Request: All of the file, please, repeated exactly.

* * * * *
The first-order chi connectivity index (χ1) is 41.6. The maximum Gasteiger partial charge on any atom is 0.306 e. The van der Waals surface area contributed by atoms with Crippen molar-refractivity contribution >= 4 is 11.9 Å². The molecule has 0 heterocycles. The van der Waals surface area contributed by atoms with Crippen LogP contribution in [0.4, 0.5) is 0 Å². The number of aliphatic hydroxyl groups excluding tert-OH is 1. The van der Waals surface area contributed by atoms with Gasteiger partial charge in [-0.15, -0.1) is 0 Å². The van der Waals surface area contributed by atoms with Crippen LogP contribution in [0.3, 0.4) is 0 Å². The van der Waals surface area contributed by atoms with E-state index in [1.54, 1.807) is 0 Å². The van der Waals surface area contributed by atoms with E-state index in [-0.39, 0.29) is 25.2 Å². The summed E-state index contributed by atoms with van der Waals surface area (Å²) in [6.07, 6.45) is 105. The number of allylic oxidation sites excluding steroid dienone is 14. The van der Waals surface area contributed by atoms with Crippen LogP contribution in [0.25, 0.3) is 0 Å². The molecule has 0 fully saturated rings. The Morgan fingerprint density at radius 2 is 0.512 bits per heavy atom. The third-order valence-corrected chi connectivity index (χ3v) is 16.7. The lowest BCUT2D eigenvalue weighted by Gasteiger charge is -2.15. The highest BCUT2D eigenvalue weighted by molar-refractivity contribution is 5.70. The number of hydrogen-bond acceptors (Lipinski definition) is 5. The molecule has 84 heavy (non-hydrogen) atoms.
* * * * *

The first-order chi connectivity index (χ1) is 41.6. The maximum Gasteiger partial charge on any atom is 0.306 e. The van der Waals surface area contributed by atoms with Crippen molar-refractivity contribution >= 4 is 11.9 Å². The molecule has 0 heterocycles. The van der Waals surface area contributed by atoms with Crippen LogP contribution in [0.4, 0.5) is 0 Å². The number of aliphatic hydroxyl groups excluding tert-OH is 1. The van der Waals surface area contributed by atoms with Gasteiger partial charge in [-0.15, -0.1) is 0 Å². The van der Waals surface area contributed by atoms with Crippen LogP contribution in [0.3, 0.4) is 0 Å². The van der Waals surface area contributed by atoms with E-state index in [1.54, 1.807) is 0 Å². The van der Waals surface area contributed by atoms with E-state index in [-0.39, 0.29) is 25.2 Å². The summed E-state index contributed by atoms with van der Waals surface area (Å²) in [6.07, 6.45) is 105. The number of allylic oxidation sites excluding steroid dienone is 14. The van der Waals surface area contributed by atoms with Crippen LogP contribution in [0.25, 0.3) is 0 Å². The molecule has 0 fully saturated rings. The Morgan fingerprint density at radius 2 is 0.512 bits per heavy atom. The third-order valence-corrected chi connectivity index (χ3v) is 16.7. The lowest BCUT2D eigenvalue weighted by Gasteiger charge is -2.15. The highest BCUT2D eigenvalue weighted by molar-refractivity contribution is 5.70. The number of hydrogen-bond acceptors (Lipinski definition) is 5. The molecule has 84 heavy (non-hydrogen) atoms.